3 IGCSE Physics 0625 notes Topic 4: Static Electricity 3 Conductors and insulators: Insulators Conductors In an insulator all electrons are bound In a conductor somee electrons can move firmly to their atoms. freely from atom to atom or molecule to molecule An insulator can be charged by rubbing. Conductor will become charged only if In insulator the electric charge is static it is held with an insulating handle that is it cannot move from where the otherwise charge cann transfer to earth rubbing occurs. through human s body. Plastic, wood, glass nylon, rubber and Most metals are good conductors for acetate are good insulators. examplee silver, copper, aluminium etc POTENTIAL DIFFERENCE: An electric potential difference (V) must exist for current to flow in electricc circuit. It is the work done per unit charge as thee charge is moved between two points in an electric circuit. The potential difference (p.d.) between two points in a circuit is 1 volt if 1 joule of electrical energy (W) is transferred to another form of energy when 1 coulomb of charge passes from one point to another. W = I x t x V Electromotive force (e.m.f.): In energy terms the e.m.f. is defined as the energy (chemical or mechanical in joules) transferred to electrical energy and when one coulomb of charge passes through a circuit. e.m.f. is the amount of energy required to move thee unit charge through a circuit. e.m.f. = lost volts + terminal potential difference To measure e.m.f. or potential difference (p.d.) in a circuit the voltmeter should be connected in parallel. Voltmeter should always have high internal resistance. Measuring potential difference: A voltmeter is used to measure the electric potential difference between two points in an electric circuit. It is connected in parallel acrosss a resistor inn the circuit. It has a very high internal resistance. The unit of potential difference or voltage is volts. Ohms Law: W V = Q Or Q = I t As the potential difference (V) is increased across a given material (ohmic material) in a circuit, the current (I) flow through the material also increases. V I

4 4 Prepared by Faisal Jaffer, Emirates Private School, Al Ain Or The potential difference (V) between any two points in a conductor is directly proportional to the current (I) flows through it if the temperature, resistance of the conductor and other conditions are constant. V I RESISTANCE: V = IR Where R is the resistance of a conductor. The opposition of to the flow of current in a conductor is called resistance of that conductor. The unit of resistance is ohm (symbol omega Ω). One ohm is the resistance when current is one ampere and potential difference of one volt is applied. A resistance of a cylinder or wire of certain material: increases if its length (L) increases, increases if its cross-section area (A) decreases, L depends upon the type of material R = ρ A Where ρ is the resistivity of the conductor which is constant for every material. Measuring resistance: The resistance (R) of a conductor is measured by ohmmeter. Alternatively the resistance of a conductor can be found by measuring the current (I) through it when the potential difference (V) applied across it and using the V formula R =. Multiple values of (A) and (I) can be found I by changing the resistance of a variable resistor or rheostat. The ratio between V and I should be constant and equal to the value of resistance R. ELECTRIC POWER (P): Rate of doing work is called power. It is define as but or or work done (W) Power (P) = = time taken (t) W P = t W = I x t x V P = I x V P = I 2 x V P = R 2 R energy transfer (E) time taken (t)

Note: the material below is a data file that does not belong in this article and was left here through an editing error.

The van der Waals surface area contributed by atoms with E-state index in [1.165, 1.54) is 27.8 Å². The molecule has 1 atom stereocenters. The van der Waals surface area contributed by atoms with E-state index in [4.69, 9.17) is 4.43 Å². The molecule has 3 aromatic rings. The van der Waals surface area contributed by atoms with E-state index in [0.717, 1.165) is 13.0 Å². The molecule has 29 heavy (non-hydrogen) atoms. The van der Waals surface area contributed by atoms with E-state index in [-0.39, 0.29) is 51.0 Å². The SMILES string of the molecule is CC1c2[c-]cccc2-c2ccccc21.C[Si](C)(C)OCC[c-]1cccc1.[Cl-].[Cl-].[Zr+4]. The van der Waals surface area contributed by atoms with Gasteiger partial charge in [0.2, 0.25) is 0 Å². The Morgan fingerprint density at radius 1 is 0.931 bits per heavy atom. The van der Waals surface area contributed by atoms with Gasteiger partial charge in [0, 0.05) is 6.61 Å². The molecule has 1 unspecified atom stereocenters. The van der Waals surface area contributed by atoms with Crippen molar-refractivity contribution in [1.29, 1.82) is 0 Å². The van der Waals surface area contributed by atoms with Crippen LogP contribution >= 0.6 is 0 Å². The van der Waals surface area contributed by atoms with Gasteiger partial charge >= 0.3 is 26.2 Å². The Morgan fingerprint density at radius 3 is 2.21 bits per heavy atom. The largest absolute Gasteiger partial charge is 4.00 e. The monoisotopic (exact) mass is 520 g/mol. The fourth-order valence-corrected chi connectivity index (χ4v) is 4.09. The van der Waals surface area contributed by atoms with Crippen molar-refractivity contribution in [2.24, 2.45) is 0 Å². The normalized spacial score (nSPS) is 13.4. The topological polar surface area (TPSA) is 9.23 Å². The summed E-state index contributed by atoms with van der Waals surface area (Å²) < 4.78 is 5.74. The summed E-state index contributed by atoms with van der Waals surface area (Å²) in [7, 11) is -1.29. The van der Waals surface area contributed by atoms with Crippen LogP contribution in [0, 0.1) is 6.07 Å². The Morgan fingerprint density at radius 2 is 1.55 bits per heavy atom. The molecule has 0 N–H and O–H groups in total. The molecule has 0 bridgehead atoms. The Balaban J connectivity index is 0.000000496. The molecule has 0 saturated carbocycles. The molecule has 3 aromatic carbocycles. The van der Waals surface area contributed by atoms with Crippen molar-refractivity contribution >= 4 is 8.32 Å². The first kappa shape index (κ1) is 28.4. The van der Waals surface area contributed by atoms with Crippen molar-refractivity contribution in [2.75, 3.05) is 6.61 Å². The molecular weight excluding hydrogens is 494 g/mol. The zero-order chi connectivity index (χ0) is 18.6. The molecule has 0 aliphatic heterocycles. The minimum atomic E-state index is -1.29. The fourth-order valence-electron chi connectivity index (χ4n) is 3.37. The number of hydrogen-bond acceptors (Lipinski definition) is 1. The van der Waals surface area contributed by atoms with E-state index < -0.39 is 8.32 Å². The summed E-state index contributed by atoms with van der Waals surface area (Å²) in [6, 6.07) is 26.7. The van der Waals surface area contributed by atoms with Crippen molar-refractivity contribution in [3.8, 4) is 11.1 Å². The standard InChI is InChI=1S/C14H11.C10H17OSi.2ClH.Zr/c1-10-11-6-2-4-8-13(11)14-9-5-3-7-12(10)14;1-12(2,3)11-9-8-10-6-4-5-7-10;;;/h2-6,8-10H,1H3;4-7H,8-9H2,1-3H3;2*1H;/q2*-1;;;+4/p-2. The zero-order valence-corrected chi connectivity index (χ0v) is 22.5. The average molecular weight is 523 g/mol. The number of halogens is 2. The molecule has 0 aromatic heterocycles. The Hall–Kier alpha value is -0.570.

5 IGCSE Physics 0625 notes Topic 4: Static Electricity 5 also the larger units of power are 1 kilowatt (kw) = 1000 W 1megawatt (MW) = W The power of electrical appliances can be calculated by multiplying the current (I) passing through it by the potential difference (V) across it. Electrostatic induction: The diagram above shows a process called "charging by electrostatic induction" in which a neutral metal sphere is supported on an insulating stand. When a negatively charged rod is placed close to the neutral metal sphere the (negatively) charged electrons in the sphere are repelled to the far side of the sphere, leaving the atoms on the near side positively charged owing to their missing electrons. If we then connect a copper wire to the negative side of the sphere and an electrical ground some of the free electrons will flow into the ground. When we then remove the copper wire and the negatively charged rod what remains is a metal sphere with a uniform distributed positively charge. The attraction of an uncharged object by a charged object near it is due to electrostatic induction. The common example is the attraction between small pieces of aluminium foil and negatively charged polythene held just above them. Dangers of static electricity: 1. Lightning is static electricity due to charges in clouds, and it can damage buildings and harm people. 2. Static electricity can damage sensitive electrical components, such as the parts inside computers. To prevent this, these parts are handled with anti-static bags and wrist straps, which drain the static charge off the person. 3. Static electricity can be responsible for the ignition of flammable gases, such as the vapors produced by petrol (gasoline) when you are filling your car at the petrol- station. 4. Dusts and germs are attracted by charged objects and so it is essential to ensure that equipment and medical personal are well earthed allowing electrons to flow to and from the ground e.g. by conducting rubber.

6 6 Prepared by Faisal Jaffer, Emirates Private School, Al Ain Use of static electricity 1. Static electricity is used to paint cars. Special powder paints that have been charged positively spread out to form a very even coating of paint on an earthed metal body of a car. 2. It is used in computer printers to distribute toner or ink to go at the right place. 3. Static electricity is also used to remove pollution from smoke-chimneys. Electrostatic plates are placed in the chimneys of the factories that attract all the polluted dust.